A quirk of geology makes the Midwestern United States a perfect spawning ground for powerful tornados. The unique arrangement of North America’s mountain ranges creates the world’s most prolific source of severe weather, commonly known as “Tornado Alley.”
Most of the continents on Earth have mountain chains that run more-or-less east to west: Europe’s Alps, the Atlas Mountains in Africa, and Asia’s mighty Himalaya. East-west mountain ranges tend to dampen severe weather, because they keep colder polar air-masses separated from warmer tropical air.
North America, however, has only north-south mountain ranges. Together, the Appalachian Mountains in the east and the Rocky Mountains in the west form an enormous funnel that directs cold, dry air southwards from Canada, and warm, moist air northwards from the Gulf of Mexico. The cold Canadian air comes in high in the atmosphere, at 10,000 feet or more in altitude. The denser, humid Gulf air slides in underneath. When the wind starts whipping across the Plains, as it is prone to do, the different air masses begin to mix and churn, with dramatic (and often deadly) results.
During the warm months of each year, towering cumulonimbus clouds blossom in the skies over Texas, Oklahoma, Kansas, Nebraska, the Dakotas, and as far east as Ohio and Arkansas, bringing massive thunderstorms, flash floods, hail… and tornados.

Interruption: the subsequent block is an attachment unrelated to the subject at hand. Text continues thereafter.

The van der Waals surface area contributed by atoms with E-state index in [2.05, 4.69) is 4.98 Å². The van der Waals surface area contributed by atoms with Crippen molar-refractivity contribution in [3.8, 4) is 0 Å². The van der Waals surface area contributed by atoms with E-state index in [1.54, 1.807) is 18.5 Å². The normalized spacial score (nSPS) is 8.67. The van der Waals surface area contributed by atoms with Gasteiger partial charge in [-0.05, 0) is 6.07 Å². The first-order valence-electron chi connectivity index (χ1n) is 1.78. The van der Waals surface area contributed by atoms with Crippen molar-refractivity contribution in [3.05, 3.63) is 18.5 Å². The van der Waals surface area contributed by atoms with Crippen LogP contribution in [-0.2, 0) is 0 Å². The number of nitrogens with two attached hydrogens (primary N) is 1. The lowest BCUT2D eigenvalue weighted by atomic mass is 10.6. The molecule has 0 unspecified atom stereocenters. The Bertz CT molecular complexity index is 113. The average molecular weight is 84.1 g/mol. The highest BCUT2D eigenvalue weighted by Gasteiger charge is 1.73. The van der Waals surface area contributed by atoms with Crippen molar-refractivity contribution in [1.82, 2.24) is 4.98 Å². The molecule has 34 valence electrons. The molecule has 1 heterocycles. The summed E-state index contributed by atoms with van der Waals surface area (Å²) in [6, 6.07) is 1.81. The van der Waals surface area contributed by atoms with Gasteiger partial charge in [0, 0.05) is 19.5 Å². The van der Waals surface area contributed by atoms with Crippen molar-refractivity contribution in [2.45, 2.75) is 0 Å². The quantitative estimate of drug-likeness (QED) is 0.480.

While every state in the Union has experienced at least one tornado, those that strike Tornado Alley are notable not only for their frequency, but also their ferocity. The May 22, 2004 tornado that struck Hallam, Nebraska was an astonishing 2 1/2 miles wide. The infamous Tri-State Tornado that scrawled a message of devastation across parts of Missouri, Illinois, and Indiana on March 18, 1925 was in contact with the ground for an unbelievable 219 miles!
The U.S. experiences around 1,200 tornados per year, with the vast majority occurring in Tornado Alley. This region is home to nearly all of the storms rated F3, F4, or F5 on the Fujita Scale. An F3 tornado has sustained winds of 158-206 miles per hour, strong enough to tear off roofs, destroy mobile homes, and uproot large trees. An F5, or “Finger of God,” has winds of 261-318 miles per hour, and can level whole neighborhoods down to the foundations, and toss cars around like toys.
These most powerful storms are responsible for at least 75% of tornado deaths, and they are confined almost entirely to Tornado Alley. The number of deaths due to tornados does vary widely from year to year, though, depending on the number of F3 and stronger storms, as well as how many densely-populated areas are struck. In 1986, only 15 Americans were killed by tornados. 1953, however, was a particularly deadly tornado year, with 519 fatalities. Although the population continues to increase across Tornado Alley, fatalities have declined fairly steadily over the past 50 years, as tornado forecasting, detection, and warnings have improved.
The arrangement of North America’s mountain ranges makes the Midwestern U.S. a perfect place for severe thunderstorms and tornados to develop. Modern weather forecasting and heightened public awareness have combined, however, to make Tornado Alley a safer place to live than it was in decades past.